All Dad’s Should Play with Barbies

Last night, I sat on the living room floor, wrapping presents for my one and three-year-old. Matchbox cars, a mini guitar, a baby doll, a Barbie…. a Barbie.Β 20131219-152607.jpg

Barbies were the epic toy of my childhood. Jodi and I would build pretend houses, castles, and towns that cascaded the stairs and continued down the hallway to our adjacent bedrooms. We planned epic date nights, elaborate weddings and day trips to the beach (the bathroom sink) for our Barbie families. Hours… and probably weeks of our life were consumed with imaginary play. We asked for Barbies when we got good grades, when it was our half birthday and even when we had earned a big enough allowance. We dreamed of being in “Barbie” magazine.

Yes, that existed at one time.

As I picked up the Wedding Dress clad Barbie I had picked out for my daughter, I replayed all these images and wonderful childhood memories that I treasured. So many feelings of happiness, giggles and freedom. Will my daughter treasure this plastic doll the way I did?

The most significant memories of Barbie days were the ones where my Dad played by my side. I remember so clearly the way he would lay on his side, with his head propped in his hand as he sent our Barbie convertible zooming across the floor. He would silently laugh, his shoulders bobbing up and down, as Jodi and I whined in exasperation, “Noooo… that’s not how you do it!” He tried to argue (between his laughs) that Barbie was late and had to drive fast.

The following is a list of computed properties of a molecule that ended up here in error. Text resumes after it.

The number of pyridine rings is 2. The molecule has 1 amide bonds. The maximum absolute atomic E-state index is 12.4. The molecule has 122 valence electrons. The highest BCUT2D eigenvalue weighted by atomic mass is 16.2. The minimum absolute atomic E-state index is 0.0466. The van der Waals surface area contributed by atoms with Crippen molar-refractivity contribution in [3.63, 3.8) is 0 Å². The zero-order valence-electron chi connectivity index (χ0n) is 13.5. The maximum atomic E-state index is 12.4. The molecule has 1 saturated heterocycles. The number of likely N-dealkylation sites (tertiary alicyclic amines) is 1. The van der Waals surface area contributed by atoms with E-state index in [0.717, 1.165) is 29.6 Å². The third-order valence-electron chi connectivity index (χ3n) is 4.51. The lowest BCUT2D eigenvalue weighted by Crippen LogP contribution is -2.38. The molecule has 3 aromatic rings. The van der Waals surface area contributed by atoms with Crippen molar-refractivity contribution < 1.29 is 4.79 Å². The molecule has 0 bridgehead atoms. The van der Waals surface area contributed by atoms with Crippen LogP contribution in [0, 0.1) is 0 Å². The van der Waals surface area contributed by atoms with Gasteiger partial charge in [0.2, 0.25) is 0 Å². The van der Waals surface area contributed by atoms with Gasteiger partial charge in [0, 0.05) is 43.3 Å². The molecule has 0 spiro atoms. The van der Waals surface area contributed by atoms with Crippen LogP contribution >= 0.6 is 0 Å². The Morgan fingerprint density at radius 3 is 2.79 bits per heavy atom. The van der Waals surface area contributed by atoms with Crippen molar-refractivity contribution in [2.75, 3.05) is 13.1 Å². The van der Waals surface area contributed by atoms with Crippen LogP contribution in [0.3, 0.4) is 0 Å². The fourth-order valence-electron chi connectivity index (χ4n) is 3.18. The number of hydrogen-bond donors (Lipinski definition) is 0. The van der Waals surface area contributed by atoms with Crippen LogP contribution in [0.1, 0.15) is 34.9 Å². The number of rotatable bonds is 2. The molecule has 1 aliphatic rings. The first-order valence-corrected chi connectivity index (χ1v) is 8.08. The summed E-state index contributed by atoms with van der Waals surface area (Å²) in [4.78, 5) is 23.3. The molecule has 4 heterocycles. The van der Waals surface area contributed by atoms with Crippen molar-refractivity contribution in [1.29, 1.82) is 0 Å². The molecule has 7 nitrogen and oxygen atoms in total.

He gave Barbie the most hilarious high pitched voice and Ken’s voice was two tones deeper than my Dad’s natural tone. When they were supposed to say “I do”, my Dad would make them say, “I don’t”. We would all roll on the floor, laughing in surprise.

Most days, Jodi was the in charge of outfits for the Barbies. Dad never dressed them right. Jodi would say, “Here Dad, let me show you!” Again, Dad’s shoulders would bob up and down with a silent laugh. Did we even realize he was teasing us?

We went on vacation to the beach one year, Jodi and I packed a carry-on suitcase FULL of our Barbies and their accessories. I think we carried it about 10ft, cause I know my Dad STILL talks about how he had to lug a suitcase full of Barbies through the Chicago airport. I wonder if he laughed or scowled when we refused to check it through on the way home. πŸ™‚

Having become the parent, I now realize the sacrifice and intention it took for my Dad to love us in this way. He had probably worked all day and would have loved to go for a run through the woods or sit on the couch and watch TV or even go play catch….. I just can’t imagine pretending with Barbies was on his “end-of-the-day priority list.”

Nonetheless, his girls were on his priority list. Whether it was Barbies or gymnastics or prom dresses, he was there to share in our excitement. He may not have always known what to really do or say, but he always had a corny dad-joke to make or high-five to give. His shoulders still bob up and down when he makes a corny joke. I treasure that. I treasure my Dad and the memories he gave us.

He was (and still is) a good Dad. He really gave us so much love.

As my three-year-old opens her very first Barbie doll this Christmas, I hope that she not only embarks on this wonderful journey of little girl fantasies, but that she also remembers this as the beginning of memories made WITH her parents. Parents who played with her, laughed with her and sacrificed their time to see her smiles. Parents who chose to get past our grown-up realities and engage in childhood make-believe.

It’s worth it! Time spent in a make-believe world is an investment into a child’s real-world life. Barbie world here we come…

PS- The real work will be if I have to figure out how to engage in a GI JOE or Spiderman world. Ugh oh. πŸ™‚

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